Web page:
Sentences like these reverberated when I watched Capturing the Friedmans this past summer, looking for a muttered sentence or clue that might settle my questions about the two men’s guilt once and for all. The documentary contains no smoking gun. Neither Arnold or Jesse say, “I did it!” And neither makes an impassioned, spontaneous declaration of innocence, either.
Each time I watched, it became clearer to me that in this polarized culture we don’t know how to integrate optimistic liberal empathy with the pessimistic clarity that effectively protects children. Few of us can hold a complex, layered reality in which people like the Friedmans are molesters from whom children need protection, and still human beings capable of redemption.
This is a struggle that Jarecki himself didn’t master. In his eagerness to make his viewers empathize with the Friedmans’ humanity, he stacked the deck to conceal significant evidence of their guilt. He filmed one high school buddy vouching for Jesse. But he didn’t mention–perhaps because it would have damaged the movie’s dramatic uncertainty–19-year-old Ross Goldstein, a schoolmate of Jesse’s who helped out at the computer class and admitted that he, too, had participated in sexually abusing some of the younger boys.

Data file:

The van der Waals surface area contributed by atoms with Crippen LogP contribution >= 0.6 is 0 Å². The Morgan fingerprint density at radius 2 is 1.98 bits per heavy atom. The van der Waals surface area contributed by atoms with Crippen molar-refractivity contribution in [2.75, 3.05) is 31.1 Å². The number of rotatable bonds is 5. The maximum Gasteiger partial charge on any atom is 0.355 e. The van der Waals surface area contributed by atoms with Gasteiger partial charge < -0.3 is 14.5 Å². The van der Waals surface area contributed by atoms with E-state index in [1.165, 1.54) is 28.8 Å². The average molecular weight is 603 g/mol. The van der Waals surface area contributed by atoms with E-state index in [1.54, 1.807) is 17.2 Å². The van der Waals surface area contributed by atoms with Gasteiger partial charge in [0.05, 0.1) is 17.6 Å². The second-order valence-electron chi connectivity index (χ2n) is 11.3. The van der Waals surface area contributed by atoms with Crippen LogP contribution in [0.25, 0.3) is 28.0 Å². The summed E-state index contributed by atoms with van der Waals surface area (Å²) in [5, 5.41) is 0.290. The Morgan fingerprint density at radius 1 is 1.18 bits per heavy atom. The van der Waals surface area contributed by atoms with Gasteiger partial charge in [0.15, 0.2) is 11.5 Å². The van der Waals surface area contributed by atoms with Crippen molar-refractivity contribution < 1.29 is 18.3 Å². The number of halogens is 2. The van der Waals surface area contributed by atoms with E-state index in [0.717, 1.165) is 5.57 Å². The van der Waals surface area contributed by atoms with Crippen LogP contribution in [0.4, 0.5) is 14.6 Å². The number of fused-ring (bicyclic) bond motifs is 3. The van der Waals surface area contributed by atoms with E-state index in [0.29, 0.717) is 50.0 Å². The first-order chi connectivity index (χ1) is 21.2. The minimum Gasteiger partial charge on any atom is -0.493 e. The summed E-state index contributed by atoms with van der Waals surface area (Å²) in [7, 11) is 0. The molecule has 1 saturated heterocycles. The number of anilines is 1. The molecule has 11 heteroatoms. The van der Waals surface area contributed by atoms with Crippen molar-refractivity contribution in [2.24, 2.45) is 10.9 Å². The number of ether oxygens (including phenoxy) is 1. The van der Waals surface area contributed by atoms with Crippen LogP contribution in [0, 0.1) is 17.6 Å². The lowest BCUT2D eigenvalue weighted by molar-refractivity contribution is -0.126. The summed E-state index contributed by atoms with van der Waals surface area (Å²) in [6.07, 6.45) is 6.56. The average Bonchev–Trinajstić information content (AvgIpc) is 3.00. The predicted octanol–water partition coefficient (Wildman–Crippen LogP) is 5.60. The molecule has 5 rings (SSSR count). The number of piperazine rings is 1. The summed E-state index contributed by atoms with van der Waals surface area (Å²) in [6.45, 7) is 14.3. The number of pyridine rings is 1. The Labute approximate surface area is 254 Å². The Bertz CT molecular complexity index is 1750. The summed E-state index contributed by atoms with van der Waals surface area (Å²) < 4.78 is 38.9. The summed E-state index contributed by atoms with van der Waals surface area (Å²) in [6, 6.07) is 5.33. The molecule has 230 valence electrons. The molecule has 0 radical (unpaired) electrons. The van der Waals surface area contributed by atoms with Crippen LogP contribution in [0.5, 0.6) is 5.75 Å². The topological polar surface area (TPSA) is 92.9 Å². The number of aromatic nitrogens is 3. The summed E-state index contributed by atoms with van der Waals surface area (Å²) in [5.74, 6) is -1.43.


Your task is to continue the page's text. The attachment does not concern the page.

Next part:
Nor did Jarecki include footage of a Geraldo! program in which Jesse, by phone from prison, pled for a reduced sentence and described his own prior sexual abuse by his father. Jarecki has said in interviews that Goldstein didn’t want to be included and that he couldn’t obtain the Geraldo! tape.
Jarecki’s film makes much of the fact that investigators charged that Jesse had banged children’s heads against the wall, photographed them sexually, and threatened and coerced them, but no photographs or evidence of violence were ever found.
If the Friedmans were anything like “Mr. Raines,” however, coercion would have been unnecessary. The boys involved in the computer classes were between 8 and 12–a liminal age, when boys conduct solitary erotic experiments, take part in secret, giggling “circle jerks” in the woods, and spend hours poring over Dad’s stolen Playboys. Most of us can barely recall our inner world of that time, nor do we remember our desperate attempts to simultaneously learn the baffling rules of the adult world and preserve our secrets from it.
At such an age, pornographic games on computers–and even the first group sex games–might have been experienced as naughty pleasures. Having kept one set of secrets from their parents, might it have been hard for the few boys chosen for deeper mischief to talk when things really got out of hand? And when the worst came out, could it have been less shameful for the children–and more understandable to their parents–if the kids exaggerated the violence?